Slater Roxton has a reputation that precedes him, most of it lies, some of it truth. He’s been rumored to be mad since he spent a year on an island after a cave-in during his expedition and now leads a quiet but much storeyed life retrieving artifacts and cataloguing them. Helping him with this is Ursula Kern, widow and owner of the Kern Secretarial Agency. When an employee and friend turns up dead and is shrugged off as a suicide, Ursula takes it upon herself to pursue what she knows has been murder. Slater helps her and along the way they find the truth and fall in love in Victorian England.

I enjoyed reading this book, but there were definitely some things that got in the way of my enjoyment. Slater apparently loved Ursula at first sight and is very protective and a little bit possessive of her in ways that are totally inappropriate, especially because he doesn’t actually relay his feelings until well into the book. Ursula’s past is hinted at as very shocking and maybe I’ve just grown snobbish about my Secret Past backstories but the reveal was kind of anticlimactic in my opinion. Also the sex is written in a very hyperbolical, every-touch-sets-someone-on-fire way that felt almost satirical with how elaborately it was described. But I recognize that is in part just a hallmark of the time and there definitely weren’t any descriptions that thoroughly turned me off (see “hot honey” from Once Burned). However, there were some delightful side characters. The pacing and the writing were both good and I was happy for the characters. It also definitely qualified for the Competency Boner category because both characters are smart and talented and good at their jobs.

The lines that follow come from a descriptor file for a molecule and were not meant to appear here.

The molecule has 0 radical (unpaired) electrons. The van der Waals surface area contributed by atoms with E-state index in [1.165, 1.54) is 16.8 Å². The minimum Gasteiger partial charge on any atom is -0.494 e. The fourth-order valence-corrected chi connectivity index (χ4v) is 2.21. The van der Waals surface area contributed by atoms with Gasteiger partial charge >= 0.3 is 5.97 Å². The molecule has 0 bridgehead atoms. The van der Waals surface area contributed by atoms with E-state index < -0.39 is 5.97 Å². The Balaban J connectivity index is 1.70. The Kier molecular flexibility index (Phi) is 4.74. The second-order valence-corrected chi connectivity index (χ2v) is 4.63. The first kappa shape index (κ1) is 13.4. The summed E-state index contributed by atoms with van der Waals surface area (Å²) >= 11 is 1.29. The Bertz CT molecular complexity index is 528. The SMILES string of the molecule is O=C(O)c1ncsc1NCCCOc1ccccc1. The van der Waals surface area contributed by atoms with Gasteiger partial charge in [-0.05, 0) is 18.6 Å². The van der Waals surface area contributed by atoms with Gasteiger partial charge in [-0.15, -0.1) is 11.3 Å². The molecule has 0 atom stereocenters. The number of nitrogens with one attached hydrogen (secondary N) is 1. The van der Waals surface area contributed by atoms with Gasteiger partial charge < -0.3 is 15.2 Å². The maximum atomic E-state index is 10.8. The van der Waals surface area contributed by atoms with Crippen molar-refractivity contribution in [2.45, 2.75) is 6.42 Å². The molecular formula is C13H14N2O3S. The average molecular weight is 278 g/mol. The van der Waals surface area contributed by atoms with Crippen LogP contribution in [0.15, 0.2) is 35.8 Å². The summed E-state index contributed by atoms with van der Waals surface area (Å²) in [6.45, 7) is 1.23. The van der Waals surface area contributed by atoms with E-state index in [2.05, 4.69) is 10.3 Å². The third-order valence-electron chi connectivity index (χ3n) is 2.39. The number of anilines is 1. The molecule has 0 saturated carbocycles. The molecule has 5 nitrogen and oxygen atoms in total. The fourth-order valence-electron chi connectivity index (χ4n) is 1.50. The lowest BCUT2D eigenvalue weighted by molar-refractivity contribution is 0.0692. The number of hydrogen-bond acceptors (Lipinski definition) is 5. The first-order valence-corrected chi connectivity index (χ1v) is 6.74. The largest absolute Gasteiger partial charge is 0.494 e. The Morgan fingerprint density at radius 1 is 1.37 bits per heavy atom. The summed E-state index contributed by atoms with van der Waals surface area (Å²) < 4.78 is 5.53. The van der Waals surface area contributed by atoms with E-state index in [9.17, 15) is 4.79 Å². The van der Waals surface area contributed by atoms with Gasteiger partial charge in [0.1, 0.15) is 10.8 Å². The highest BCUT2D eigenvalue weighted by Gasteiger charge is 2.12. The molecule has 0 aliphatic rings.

Review: Texts From Jane Eyre by Daniel M. Lavery

I read Texts From Jane Eyre: And Other Conversations with Your Favorite Literary Characters by Daniel M. Lavery (Goodreads needs to update his name on their site) to fulfill the Debut novel by an LGBT author category in the Book Riot Read Harder Challenge.

I knew I was going to love this book because I have loved Ortberg’s works for years. For those of you who may not know them, they current write at The Shatner Chatner and co-founded The Toast. They also run the Dear Prudence advice column at Slate.

Reading Lavery’s works always make me so angry because I want what he has. He is a goddamn genius with words. He’s also brilliant and more well read than I shall ever be. He’s also hilarious. He’s the total writing package and it’s a package God could have delivered to me but did not and I will never be over it. Except for the fact that I get to read it so, at the end of the day, I cannot be too mad forever.

Or can I?

In any case, I loved this book. It’s what it says on the tin, a bunch of text conversations between various literary characters ranging as far back as literature itself goes up to more modern works. The pieces are quick and hilarious. Of the books I’ve read so far this year, this is the first I’ve known I need to get a physical copy for my home library. I may actually get it as a present for my boyfriend because I know he’ll love it as much as I did if not more because he actually did most of the assigned reading in college.

If you were an english major or have just read a lot of sparknotes of classic works or just appreciate funny things, please do yourself a favor and read this book and check out Lavery’s other works.

Review: Outrun the Moon by Stacey Lee

Trigger Warning: Death of an animal, racism, hate crimes, death of children

For the “book about a natural disaster” category of the Book Riot Reading Challenge I read Outrun the Moon by Stacey Lee.